I’ve stopped being surprised when I find out the person I thought had it all together doesn’t.

When “the good girl” gets pregnant…it doesn’t catch me off guard as much anymore.

When I hear about the person in ministry, who falls into repetitive sin, I’m saddened, heartbroken, but not as perplexed as I used to be.

When the “mom” is the guilty one…it stings…I may even be angry for a while…but not overly surprised.

Sin is all around us.

It’s a messed up world we live in these days…and these days have always been. Since the fall of man.

The truth is that good people make bad decisions.

We shouldn’t be too surprised when people behave like…well…people.

That’s not an excuse. I’m not letting people “off the hook”.

I’m not saying we shouldn’t try to make better decisions.

We should. We really, really should.

We should be holy, because God is holy. (1 Peter 1:16)

We should have the mind of Christ. (Philippians 2:5)

I’m not saying there aren’t consequences for our actions.

There are. (Galatians 6:7)

But, I am saying…really remembering…that the only “good” in me (and others) is Christ.

All we like sheep have gone (and go) astray…apart from God’s grace.

The heart is deceitful above all things. (Jeremiah 17:9)

Sanctification is a process. (Philippians 2:13)

We need Jesus. We need Him desperately.

People make mistakes.

Even the “best” of people. Even believers.

Even you.

Even me. Especially me.

Are you surprised?

Jesus: “I Thirst” … Reconsidered

Salvation

After this, Jesus, knowing that all things were now accomplished, that the Scripture might be fulfilled, said, “I thirst!” John 19:28 NKJV

Years ago, I became so dehydrated on a mission trip that I had to be hospitalized. I understand the phrase, “I thirst.”

Obviously, Jesus suffered far more than I ever did. Multiplied by thousands. I can’t imagine how dehydrated and thirsty He must have been.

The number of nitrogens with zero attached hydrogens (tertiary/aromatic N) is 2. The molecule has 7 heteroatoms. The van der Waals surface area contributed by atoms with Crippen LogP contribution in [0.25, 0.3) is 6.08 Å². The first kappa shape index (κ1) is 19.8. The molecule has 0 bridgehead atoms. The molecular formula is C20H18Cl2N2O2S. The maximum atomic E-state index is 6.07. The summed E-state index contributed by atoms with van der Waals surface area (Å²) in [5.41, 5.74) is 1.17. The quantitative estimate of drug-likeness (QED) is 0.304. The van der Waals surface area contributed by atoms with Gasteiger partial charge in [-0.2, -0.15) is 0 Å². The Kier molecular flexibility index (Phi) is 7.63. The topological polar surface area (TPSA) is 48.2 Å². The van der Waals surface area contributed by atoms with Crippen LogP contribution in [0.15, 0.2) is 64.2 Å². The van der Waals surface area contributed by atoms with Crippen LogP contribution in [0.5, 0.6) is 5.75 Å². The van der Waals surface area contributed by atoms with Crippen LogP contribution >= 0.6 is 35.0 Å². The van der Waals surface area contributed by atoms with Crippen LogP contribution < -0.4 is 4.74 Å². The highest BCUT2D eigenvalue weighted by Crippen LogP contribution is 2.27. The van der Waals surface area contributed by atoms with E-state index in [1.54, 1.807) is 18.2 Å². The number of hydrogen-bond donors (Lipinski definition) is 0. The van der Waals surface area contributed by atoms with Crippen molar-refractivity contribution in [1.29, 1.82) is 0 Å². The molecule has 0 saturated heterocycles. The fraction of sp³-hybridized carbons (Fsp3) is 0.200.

I wonder, however, if there was an even greater suffering Jesus was experiencing.

Think back to another occasion in the life of Jesus that involved water. When Jesus approached the Samaritan woman, He told her He had water she knew nothing about. Jesus called this water “Living Water”. Jesus revealed later that indeed He is this Living Water. Jesus said that anyone who drinks of this water, would never be thirsty again.

I wonder if Jesus’ cry on the cross was more than the result of the obvious physical state of dehydration. Perhaps Jesus cry had a deeper meaning.

Could Jesus have been crying out for some of that Living Water?

As we know, Jesus was about to be separated from His Father. Never before had God turned His back on His only Son, but that was exactly what He did at Jesus’ crucifixion. “He who had no sin, became sin, so that we might become the righteousness of God.” (2 Cor 5:21) Jesus became sin, and God can have nothing to do with sin, so God had to reject His only Son, because of your sin and mine. God the Father had to abandon God the Son. (Matthew 27:46) Jesus had to face the burden of all the sin of the world completely alone. (Praise God you and I don’t have to face our burdens alone!)

Was Jesus experiencing the reality of this separation when He cried “I Thirst!”?

I’m just asking for consideration. Maybe reconsideration. I know for me, the thought of being separated from God, even for a moment, seems unbearable. I need thee every hour. I am desperate without my God.

When you think of Jesus suffering on the Cross, remember it wasn’t just a physical pain. Jesus suffered emotionally and spiritually as well. As many know, this kind of suffering is many times the worst kind of suffering. Jesus, who knew well the joy of experiencing the glory of God, was about to give up His stake in that glory. It was surely a most horrible experience.